This is about drinking water, underground aquifers, farmers making a living, neighbors gagging on the wind, and my-concerns-are-bigger-than-your-concerns angst.
That’s just what millions of tons of pig poo will do to otherwise friendly Iowans.
The Floyd County Board has been neck deep in it — the confined animal feeding operations issue — for quite some time, but only recently attracted much attention by joining a cry for help.
A couple of weeks back, the county had a public hearing about joining an effort by Winneshiek and other counties to convince the Legislature to revisit the evaluation tool used to determine where these livestock factories can locate. A lot of folks showed up at the hearing. They filled the first floor assembly room at the courthouse.
The Floyd County Farm Bureau was represented at the hearing and sent a letter asking the supervisors not to join Winneshiek County “in supporting a moratorium on construction of new livestock facilities.”
Floyd County didn’t. Supervisors Doug Kamm and Linda Tjaden cut language about a suspension until the Legislature solves the problem. They left the part that asks the governor and lawmakers to look into the failings of the evaluation tool — the master matrix (wasn’t that a bad guy in the movie “Tron?”).
That change led to Supervisor Mark Kuhn being the lone vote against the resolution that he brought to the board in the first place.
Where things got interesting in that hearing was in the last few minutes when Kuhn responded to the Farm Bureau letter, inparticularly this part:
“Floyd County has a rich history as an agricultural county; from the site of the Hart-Parr company to the home of Zoetis, Mitas Tires, the Iowa State Extension service that is in its 101st year of helping farmers and our new chicken processing facility, Simply Essentials,” the letter signed by Floyd County Farm Bureau President Jay Matthews, said. “It is a history we want the county to continue. The resolution from Winneshiek County does not support that heritage!”
The letter also said how companies such as Simply Essentials, Hog Slat and Zoetis, “rely on a thriving livestock industry to survive. This proposal would send a signal to them that our county does not want the industry they support (agriculture) in our county.”
Kuhn, in his final comment before the vote said: “In the Farm Bureau’s letter it states, and I’ve heard it stated many times today, that our rich heritage in Floyd County is based on our agricultural heritage. They cite White Farm. They cite Zoetis —major industries — and they cite Simply Essentials. And they say this resolution does not support that heritage. We’d be restricting Simply Essentials.
“I want to say this: Pollution is pollution is pollution, no matter the source.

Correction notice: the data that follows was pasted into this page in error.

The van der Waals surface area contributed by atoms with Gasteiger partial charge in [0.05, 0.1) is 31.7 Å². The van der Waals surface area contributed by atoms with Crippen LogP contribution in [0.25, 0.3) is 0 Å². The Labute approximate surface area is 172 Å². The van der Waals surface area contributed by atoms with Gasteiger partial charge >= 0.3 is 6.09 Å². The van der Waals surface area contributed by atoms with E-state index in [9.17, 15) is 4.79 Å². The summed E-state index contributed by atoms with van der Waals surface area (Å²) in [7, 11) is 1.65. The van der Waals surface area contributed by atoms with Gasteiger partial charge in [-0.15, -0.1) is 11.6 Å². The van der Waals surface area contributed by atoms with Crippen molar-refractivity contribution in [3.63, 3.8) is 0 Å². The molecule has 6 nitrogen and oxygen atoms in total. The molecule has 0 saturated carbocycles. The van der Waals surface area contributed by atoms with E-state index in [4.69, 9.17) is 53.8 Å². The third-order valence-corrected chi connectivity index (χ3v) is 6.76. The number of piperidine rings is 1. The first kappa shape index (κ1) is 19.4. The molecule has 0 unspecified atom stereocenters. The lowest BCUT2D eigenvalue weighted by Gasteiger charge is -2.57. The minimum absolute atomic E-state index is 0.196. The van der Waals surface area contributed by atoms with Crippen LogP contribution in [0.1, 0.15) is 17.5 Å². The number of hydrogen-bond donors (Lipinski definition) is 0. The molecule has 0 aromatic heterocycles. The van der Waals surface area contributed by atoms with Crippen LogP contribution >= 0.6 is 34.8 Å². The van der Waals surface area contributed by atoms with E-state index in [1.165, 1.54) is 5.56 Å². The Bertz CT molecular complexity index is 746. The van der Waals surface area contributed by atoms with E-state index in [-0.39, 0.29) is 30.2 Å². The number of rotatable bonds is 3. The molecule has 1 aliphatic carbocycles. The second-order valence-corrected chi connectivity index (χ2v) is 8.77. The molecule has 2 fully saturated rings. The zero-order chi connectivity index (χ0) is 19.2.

“All commercial and industrial manufacturing facilities such as Hart-Parr, Zoetis, Mitas Tire are under regulations to contain their emissions of toxic substances into the water and into the soils of Floyd County.
“Yet, the Iowa Legislature has over time nearly eliminated all the state provisions for confined animal feeding operations.”
Kuhn explained the irony: “Don’t you know that Floyd County is home to three EPA Superfund sites, and Hart-Parr and White Farm have been required to clean up the tailings and the oil from their plant and we’ve spent millions and millions of dollars for these companies to retain oil. We have two EPA Superfund sites in our community from the tailings of White Farm.
“We also have a superfund site for arsenic. Arsenic was dumped in the LaBounty dump site in Charles City for a number of years. Arsenic is a carcinogen.
“To use our heritage of Hart-Parr and Zoetis that we are somehow imposing on agriculture is false. It’s misleading. It’s ironic and it does a disservice to this dicussion.”
We don’t tend to talk much about those superfund sites. So here I go. First, the White Farm site is contained within what is now the 62-acre Oliver Development Park being marketed by the Charles City Area Development Corporation.
The Environmental Protection Agency’s website has this summary: “Starting in the 1920s, the White Farm Equipment Company’s operations generated foundry sand, sludges and dust from air pollution control equipment. Between 1971 and 1985, the plant intermittently disposed of foundry sands, baghouse dust and other industrial wastes at the site. About 650,000 cubic yards of these wastes were placed on site. The remedy was completed in 1995 with the completion of a cap of the landfill. EPA took the site off the National Priorities List (NPL) in 2000. Groundwater monitoring and Site maintenance are the remaining actions being conducted at the Site.”
The LaBounty site was removed from the National Priorities List in 1993. It’s on the west side of the Cedar River, roughly across the street from the new off-leash dog park, behind the row of businesses there along South Grand. The EPA summary says a veterinary pharmaceuticals company disposed of more than 6 million cubic feet of sludges there from 1953 to 1977, “contaminating groundwater and surface water with volatile organic compounds and arsenic. Following cleanup, operation and maintenance activities and monitoring are ongoing.”
The Shaw Avenue Dump site EPA summary says that from 1949 to 1953, a veterinary pharmaceuticals company disposed of an estimated 14,000 to 28,000 cubic feet of arsenic-contaminated solid waste in two areas in the northern half of the site and an estimated 10,000 tons of sludges between 1949 and 1964 in north and south parts of the site. “Following cleanup, operation and maintenance activities and monitoring are ongoing,” it says.
Contact Chris Baldus at firstname.lastname@example.org.